Wolves and Manchester City were both very different clubs when Mikkel Bischoff was representing them.
And, sadly, due to factors largely out of his control, namely untimely injuries, the affable former defender didn’t get to represent either as much as he would have liked.
But, when on broadcasting duties for Danish television in recent times, that hasn’t stopped colleagues clocking the personal significance of this particular fixture on the Bischoff calendar.
“If I am working on the game they call it the Mikkel Bischoff derby,” he says with a laugh.
“That is quite funny, but I always look out for Wolves and Manchester City results and especially when they come up against each other.
“They are obviously both very different clubs from when I was there.
“When I signed for Manchester City, they had just been promoted and were a middle club in the Premier League while Wolves were still in the Championship.
“I do a bit of coaching with my kids at a local club and the other players know me from television and when they hear I was with both Manchester City and Wolves it sounds really big.
“Obviously it all sounds a bit better than it actually was, but I keep that bit quiet!
“I was certainly proud to have been at both and when I do get to commentate on games between them it is a bit special.”
It was Manchester City who first offered Bischoff, a Denmark Under-21 international, an opportunity in English football back in May, 2002, for the princely sum of £750,000.
Growing up in Copenhagen with a dream to play football, his talent stood out at junior level, but he was still never really sure he would actually make it.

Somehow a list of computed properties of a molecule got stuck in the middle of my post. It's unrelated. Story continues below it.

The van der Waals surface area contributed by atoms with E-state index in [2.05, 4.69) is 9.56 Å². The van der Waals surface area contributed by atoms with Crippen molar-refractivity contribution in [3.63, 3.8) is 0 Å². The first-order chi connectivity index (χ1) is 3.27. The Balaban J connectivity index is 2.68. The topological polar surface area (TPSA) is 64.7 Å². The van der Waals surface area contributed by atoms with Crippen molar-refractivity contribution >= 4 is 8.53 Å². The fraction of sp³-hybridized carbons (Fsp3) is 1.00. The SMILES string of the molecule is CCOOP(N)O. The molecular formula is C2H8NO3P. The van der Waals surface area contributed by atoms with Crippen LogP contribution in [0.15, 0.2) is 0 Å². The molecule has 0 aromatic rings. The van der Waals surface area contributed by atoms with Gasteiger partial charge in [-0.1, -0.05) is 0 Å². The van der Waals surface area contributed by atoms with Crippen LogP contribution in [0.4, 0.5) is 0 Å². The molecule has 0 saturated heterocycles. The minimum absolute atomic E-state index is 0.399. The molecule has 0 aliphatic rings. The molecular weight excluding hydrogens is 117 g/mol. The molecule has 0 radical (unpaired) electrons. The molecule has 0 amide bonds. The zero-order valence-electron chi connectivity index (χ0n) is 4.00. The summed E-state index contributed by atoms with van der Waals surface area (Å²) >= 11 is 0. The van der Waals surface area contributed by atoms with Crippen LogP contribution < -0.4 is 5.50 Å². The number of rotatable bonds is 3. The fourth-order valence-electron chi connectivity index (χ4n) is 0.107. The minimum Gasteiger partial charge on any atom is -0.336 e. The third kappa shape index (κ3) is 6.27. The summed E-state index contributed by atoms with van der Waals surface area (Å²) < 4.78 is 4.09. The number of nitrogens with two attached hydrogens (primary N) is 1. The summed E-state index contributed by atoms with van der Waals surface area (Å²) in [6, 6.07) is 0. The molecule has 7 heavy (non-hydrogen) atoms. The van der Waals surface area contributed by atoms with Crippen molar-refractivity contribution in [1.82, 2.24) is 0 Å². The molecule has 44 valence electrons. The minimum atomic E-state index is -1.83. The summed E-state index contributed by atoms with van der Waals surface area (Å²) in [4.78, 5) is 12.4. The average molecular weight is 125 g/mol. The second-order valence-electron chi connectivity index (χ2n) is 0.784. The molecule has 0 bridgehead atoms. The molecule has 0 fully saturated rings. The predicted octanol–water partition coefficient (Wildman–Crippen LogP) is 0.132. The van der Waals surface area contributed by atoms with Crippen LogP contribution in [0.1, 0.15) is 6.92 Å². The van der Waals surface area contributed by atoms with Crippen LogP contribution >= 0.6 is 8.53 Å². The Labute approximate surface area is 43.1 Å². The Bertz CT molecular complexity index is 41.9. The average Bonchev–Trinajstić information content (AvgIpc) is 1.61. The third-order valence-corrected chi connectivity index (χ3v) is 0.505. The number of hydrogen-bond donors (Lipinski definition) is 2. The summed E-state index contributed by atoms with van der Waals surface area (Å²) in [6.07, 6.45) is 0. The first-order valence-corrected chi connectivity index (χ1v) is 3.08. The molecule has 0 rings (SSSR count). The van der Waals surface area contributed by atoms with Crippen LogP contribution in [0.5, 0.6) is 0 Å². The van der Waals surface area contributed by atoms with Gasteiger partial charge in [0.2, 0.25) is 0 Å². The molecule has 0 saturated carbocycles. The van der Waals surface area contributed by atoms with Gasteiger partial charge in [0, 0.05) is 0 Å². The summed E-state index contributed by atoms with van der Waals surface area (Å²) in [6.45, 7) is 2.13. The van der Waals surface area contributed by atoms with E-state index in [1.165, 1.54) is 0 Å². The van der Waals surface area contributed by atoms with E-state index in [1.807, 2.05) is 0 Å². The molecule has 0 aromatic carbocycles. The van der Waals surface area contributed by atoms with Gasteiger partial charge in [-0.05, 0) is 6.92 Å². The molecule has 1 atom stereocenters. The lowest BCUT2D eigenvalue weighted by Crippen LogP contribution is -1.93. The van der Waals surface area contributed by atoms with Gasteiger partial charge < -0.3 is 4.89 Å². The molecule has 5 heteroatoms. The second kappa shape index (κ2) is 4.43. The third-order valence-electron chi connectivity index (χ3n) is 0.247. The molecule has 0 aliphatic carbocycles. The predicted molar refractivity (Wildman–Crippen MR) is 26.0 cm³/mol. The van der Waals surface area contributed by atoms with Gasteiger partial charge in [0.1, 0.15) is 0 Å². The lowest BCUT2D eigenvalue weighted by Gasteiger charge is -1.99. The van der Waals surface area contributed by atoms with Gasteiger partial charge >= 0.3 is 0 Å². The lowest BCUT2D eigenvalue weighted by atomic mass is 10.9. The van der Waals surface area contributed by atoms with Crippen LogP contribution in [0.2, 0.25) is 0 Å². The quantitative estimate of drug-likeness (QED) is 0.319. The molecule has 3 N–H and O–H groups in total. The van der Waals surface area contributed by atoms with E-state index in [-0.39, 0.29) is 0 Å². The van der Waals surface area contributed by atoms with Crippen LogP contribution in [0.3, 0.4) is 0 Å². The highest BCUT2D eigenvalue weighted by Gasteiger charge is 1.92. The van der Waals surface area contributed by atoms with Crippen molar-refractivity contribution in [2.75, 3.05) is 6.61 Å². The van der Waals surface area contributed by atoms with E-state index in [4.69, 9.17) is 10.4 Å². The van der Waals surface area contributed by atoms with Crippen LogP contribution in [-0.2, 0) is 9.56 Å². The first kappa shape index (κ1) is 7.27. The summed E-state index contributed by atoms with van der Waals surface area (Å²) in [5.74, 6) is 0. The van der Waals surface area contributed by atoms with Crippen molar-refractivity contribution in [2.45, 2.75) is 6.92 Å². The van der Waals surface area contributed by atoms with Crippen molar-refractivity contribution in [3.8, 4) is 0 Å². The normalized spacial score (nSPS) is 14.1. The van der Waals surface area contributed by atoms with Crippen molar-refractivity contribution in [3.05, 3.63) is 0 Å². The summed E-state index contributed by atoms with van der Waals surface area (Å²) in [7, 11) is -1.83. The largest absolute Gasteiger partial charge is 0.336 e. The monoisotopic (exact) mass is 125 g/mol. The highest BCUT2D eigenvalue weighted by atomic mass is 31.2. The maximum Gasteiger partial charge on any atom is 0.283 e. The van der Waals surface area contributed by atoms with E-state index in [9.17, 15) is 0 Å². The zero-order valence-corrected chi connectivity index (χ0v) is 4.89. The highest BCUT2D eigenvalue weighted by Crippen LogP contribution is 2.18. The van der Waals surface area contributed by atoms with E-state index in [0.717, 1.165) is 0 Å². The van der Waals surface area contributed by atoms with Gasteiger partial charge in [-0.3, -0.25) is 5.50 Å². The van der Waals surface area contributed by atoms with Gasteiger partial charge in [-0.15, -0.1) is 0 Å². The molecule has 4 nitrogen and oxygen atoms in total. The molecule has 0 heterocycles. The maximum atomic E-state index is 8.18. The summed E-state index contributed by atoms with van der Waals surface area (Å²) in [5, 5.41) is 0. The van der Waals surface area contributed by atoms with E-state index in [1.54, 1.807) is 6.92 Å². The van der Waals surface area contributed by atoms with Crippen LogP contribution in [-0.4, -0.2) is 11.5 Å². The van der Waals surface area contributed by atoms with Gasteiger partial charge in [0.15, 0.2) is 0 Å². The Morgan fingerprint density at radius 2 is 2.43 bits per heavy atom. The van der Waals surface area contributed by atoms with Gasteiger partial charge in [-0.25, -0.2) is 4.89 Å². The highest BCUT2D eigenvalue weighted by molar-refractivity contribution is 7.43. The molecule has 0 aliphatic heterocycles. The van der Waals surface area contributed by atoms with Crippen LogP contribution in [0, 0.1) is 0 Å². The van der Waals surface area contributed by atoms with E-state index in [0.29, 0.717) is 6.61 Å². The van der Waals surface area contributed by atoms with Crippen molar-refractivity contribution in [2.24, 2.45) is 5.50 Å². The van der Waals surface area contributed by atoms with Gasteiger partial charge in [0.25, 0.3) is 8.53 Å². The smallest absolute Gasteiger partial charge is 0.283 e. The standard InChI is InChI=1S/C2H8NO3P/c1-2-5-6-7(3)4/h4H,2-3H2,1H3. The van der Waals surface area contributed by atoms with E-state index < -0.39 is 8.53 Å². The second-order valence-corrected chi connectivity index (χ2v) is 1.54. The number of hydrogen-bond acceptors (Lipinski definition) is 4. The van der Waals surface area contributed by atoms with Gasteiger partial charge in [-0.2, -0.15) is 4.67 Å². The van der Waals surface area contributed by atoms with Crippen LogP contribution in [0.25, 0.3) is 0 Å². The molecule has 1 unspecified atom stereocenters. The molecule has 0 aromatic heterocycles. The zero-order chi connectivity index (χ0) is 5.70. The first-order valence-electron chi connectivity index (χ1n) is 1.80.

Starting out with FC Copenhagen, it was when he moved and featured regularly for Akademisk Boldklub (AB) that Bischoff’s talents, his ball-playing ability coupled with his 6ft 4in frame and defensive capabilities, made him hot property for a raft of scouts from the Premier League.
“I had probably only played a few games for AB Copenhagen who were among the top three clubs in the Danish league and all of a sudden a few English clubs were interested,” Bischoff recalls.
“I went for a meeting with Arsene Wenger and Arsenal, and also to talk to Aston Villa whose manager Graham Taylor actually picked me up himself from the airport!
“I didn’t even have a car back in Denmark, and everything happened so quickly with all these big managers wanting to talk to me, but it was Manchester City who agreed a deal with my club and that is who I joined.”
City, then managed by Kevin Keegan, were still a decade away from their return to the top of the tree and the Premier League title, but boasted plenty of quality within their squad having just won the Championship in a season when Wolves fell away from the automatic promotion race and were beaten in the play-offs.
It wasn’t long, ironically 20 years today, that Bischoff actually made his City debut, in a 2-2 draw with Blackburn in front of almost 35,000 at Maine Road.
Memories of the opposition strike-force that day raises a particular smile.
“When I was young and watching a lot of football, I followed Manchester United a bit, particularly as they had Denmark keeper Peter Schmeichel in goal,” he explains.
“And Dwight Yorke and Andy Cole were among my idols.
“They were a dream strike partnership and one I looked up to when I was a teenager even though I played as a defender.
“There they were, playing together for Blackburn, and it was great to line up against them having watched them on telly so much.”
Sadly however, it was to prove the only Premier League appearance of Bischoff’s career, and he would only make one more for City at all, in a UEFA Cup victory at TNS.
Not for the first time, he suffered an injury at the most inopportune moment, during training the following week, and was sidelined for the remainder of the season.
“At that time, when I was close to getting a sniff at City and perhaps a chance in the team, to get injured when I did was very unlucky,” Bischoff recalls.
What perhaps his lack of subsequent opportunities did open up was the chance to move on loan to Molineux.